More and more promoters are pitching combo bills, where two or more artists join together to create something of a "megaticket"-type concert. Artpark has booked a handful of these shows.
"Steve Miller Band and Peter Frampton, as a package, again, understanding, yes, both of these bands have been to Artpark before. They both did very well separately. But having them play together is a very rare opportunity," Clark said.
Their respective managers understand this, as well, and "That's what really brings the price up," Clark said.
And yet, "When you look at the other venues on this tour the two are doing, you're going to pay well over $100 to be as close, front-of-stage - and probably still not even that close at some of these amphitheaters - than you would pay - the $77 that we're charging here," Wedekindt said.
Clark said both she and former Artpark President George Osborne would've turned down such a show in the past, based on the overall cost.
"This year we said, 'Yes,' and that was the big change," she explained. "We started saying yes to the kind of offers that used to come through our desk that we would normally say no to. This year we said, 'Let's figure out how to say "Yes." ' Let's find a way."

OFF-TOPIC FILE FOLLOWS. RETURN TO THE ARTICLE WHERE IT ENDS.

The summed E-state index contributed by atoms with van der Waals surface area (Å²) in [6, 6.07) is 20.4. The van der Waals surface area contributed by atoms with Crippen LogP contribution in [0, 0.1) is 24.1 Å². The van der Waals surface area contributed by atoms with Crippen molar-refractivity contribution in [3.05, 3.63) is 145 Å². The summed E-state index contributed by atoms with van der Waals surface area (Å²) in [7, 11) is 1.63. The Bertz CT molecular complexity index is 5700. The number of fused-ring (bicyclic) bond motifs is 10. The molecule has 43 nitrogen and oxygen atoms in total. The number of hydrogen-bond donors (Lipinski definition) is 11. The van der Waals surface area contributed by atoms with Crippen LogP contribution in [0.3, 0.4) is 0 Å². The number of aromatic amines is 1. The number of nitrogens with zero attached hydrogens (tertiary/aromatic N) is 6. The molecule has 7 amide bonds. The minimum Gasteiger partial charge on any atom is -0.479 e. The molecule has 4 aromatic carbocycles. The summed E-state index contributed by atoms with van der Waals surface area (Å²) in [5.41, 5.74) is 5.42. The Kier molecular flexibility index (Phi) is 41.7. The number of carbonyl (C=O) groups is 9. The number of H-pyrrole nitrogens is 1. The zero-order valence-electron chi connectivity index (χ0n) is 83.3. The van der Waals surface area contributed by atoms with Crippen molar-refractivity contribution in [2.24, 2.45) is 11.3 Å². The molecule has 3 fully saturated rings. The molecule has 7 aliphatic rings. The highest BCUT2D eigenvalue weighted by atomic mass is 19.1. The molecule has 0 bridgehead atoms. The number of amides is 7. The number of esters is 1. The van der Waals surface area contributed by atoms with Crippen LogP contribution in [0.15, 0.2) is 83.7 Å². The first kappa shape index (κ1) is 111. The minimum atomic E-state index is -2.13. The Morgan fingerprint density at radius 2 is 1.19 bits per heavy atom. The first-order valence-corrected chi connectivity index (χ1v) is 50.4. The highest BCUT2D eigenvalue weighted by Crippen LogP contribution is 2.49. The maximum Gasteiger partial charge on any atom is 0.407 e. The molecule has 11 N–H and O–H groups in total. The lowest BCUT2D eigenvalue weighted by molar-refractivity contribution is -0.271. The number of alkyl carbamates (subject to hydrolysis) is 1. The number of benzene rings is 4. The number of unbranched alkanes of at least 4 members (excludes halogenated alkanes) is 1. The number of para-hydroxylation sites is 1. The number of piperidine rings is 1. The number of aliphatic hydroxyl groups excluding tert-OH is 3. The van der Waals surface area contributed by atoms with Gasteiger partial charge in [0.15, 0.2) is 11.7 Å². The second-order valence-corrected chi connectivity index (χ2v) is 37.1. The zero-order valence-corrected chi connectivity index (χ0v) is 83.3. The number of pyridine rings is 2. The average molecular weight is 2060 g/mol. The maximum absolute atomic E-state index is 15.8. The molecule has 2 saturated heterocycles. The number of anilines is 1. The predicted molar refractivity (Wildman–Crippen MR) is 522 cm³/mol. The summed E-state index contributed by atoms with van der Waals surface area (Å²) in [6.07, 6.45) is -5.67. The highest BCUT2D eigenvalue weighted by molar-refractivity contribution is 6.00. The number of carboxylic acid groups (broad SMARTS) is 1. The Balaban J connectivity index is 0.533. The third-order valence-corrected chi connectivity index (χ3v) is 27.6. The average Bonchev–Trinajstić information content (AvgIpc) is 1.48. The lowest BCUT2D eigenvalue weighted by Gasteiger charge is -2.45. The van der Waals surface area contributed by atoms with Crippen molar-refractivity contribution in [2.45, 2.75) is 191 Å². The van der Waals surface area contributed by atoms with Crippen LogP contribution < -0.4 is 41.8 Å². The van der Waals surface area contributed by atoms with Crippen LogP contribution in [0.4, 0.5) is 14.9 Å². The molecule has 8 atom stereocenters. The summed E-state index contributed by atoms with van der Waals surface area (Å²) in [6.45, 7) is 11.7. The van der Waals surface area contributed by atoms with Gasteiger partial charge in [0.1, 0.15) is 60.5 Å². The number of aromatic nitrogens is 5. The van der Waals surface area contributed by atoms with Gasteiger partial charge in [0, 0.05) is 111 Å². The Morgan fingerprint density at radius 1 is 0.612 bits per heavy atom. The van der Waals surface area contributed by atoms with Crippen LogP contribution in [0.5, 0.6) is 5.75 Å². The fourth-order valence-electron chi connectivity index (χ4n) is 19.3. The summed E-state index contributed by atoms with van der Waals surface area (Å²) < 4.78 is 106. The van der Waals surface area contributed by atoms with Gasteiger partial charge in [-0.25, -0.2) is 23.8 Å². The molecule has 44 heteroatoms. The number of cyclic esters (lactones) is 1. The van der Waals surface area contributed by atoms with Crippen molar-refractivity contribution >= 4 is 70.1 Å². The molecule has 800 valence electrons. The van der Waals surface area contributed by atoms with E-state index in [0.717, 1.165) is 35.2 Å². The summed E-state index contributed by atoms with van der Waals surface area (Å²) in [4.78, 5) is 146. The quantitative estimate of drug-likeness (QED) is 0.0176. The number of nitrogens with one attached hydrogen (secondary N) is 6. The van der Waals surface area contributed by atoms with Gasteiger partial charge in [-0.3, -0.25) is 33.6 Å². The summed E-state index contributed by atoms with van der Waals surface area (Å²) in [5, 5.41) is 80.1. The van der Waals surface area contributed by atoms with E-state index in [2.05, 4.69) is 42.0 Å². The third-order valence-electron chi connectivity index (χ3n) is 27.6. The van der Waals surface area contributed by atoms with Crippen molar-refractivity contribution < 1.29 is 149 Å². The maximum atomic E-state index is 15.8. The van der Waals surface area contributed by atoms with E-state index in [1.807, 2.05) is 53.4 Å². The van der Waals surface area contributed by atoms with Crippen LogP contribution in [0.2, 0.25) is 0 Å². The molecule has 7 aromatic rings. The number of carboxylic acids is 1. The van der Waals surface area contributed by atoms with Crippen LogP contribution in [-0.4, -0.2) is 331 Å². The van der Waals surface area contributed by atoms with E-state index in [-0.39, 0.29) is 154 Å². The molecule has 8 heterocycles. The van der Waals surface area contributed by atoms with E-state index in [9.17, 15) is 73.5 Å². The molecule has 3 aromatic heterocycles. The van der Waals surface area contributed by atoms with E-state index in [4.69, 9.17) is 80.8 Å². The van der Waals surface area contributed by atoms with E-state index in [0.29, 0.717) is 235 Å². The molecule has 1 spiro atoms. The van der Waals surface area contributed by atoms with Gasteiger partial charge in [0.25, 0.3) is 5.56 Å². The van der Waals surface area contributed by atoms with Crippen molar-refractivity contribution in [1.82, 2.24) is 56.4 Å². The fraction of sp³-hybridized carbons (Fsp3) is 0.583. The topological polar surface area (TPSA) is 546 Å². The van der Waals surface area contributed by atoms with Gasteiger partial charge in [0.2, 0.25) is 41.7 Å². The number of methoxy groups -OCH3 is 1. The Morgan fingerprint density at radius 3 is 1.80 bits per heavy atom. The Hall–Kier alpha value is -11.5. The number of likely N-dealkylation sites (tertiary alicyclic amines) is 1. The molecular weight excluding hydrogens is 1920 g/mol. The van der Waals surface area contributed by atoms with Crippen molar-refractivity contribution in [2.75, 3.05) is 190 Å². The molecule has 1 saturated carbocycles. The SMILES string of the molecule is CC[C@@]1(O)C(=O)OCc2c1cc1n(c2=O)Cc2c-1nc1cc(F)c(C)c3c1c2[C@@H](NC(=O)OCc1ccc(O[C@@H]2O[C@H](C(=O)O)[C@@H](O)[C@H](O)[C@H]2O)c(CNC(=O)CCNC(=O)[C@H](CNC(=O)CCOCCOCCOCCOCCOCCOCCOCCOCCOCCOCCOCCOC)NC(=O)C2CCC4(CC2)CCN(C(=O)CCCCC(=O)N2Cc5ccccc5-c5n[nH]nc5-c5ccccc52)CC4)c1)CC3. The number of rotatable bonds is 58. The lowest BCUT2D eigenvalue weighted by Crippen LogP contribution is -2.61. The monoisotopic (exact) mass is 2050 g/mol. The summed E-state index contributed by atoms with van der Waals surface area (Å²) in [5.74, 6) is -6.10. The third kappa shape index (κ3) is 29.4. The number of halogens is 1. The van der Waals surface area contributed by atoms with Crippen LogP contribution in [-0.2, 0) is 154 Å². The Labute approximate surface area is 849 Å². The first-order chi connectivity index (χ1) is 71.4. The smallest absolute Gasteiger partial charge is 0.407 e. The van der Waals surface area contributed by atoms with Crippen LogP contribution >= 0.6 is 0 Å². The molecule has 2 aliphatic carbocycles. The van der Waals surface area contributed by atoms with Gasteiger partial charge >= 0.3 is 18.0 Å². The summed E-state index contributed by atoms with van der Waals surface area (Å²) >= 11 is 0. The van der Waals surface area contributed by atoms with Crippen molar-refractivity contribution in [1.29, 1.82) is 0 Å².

Clark said Artpark & Company will try the new ticket price system and see what happens.
"If the bowl-area tickets are selling well, and if people have a good experience with that, that can be a game-changer for Artpark."
With spring just a few days old, and the first concert still more than two months away, both Clark and Wedekindt said early ticket sales are encouraging.
Staging a Comeback
In the past three years, the area casinos and larger sites such as Darien Lake have made a concerted effort to book the type of act - if not the exact musicians - that have been mainstays at Artpark. They've also booked midweek performances.
"That desire for classic rock attendance is better than ever," Wedekindt said.
Clark said Artpark & Company felt as if it was losing ground in the marketplace the past two years. Now, "We feel very good about (our lineup)," she said. "Staying ahead of the game is absolutely key."
"We're coming back," Clark said. "We're not going away."
Wedekindt said Artpark also has succeeded in booking a musically diverse lineup of performers.
"This season, artistically, I think is very strong," he said.
"High quality is very important to us," Clark said.
"We know the Artpark experience is something special," Wedekindt said. "We'll say, 'You can go and stand outside and watch a band anywhere. But having that experience in Artpark is something very unique. And that's what keeps bringing people back."
Even at higher prices.
This is the seating/standing map for the Peter Frampton/Steve Miller, Steven Tyler and Culture Club shows.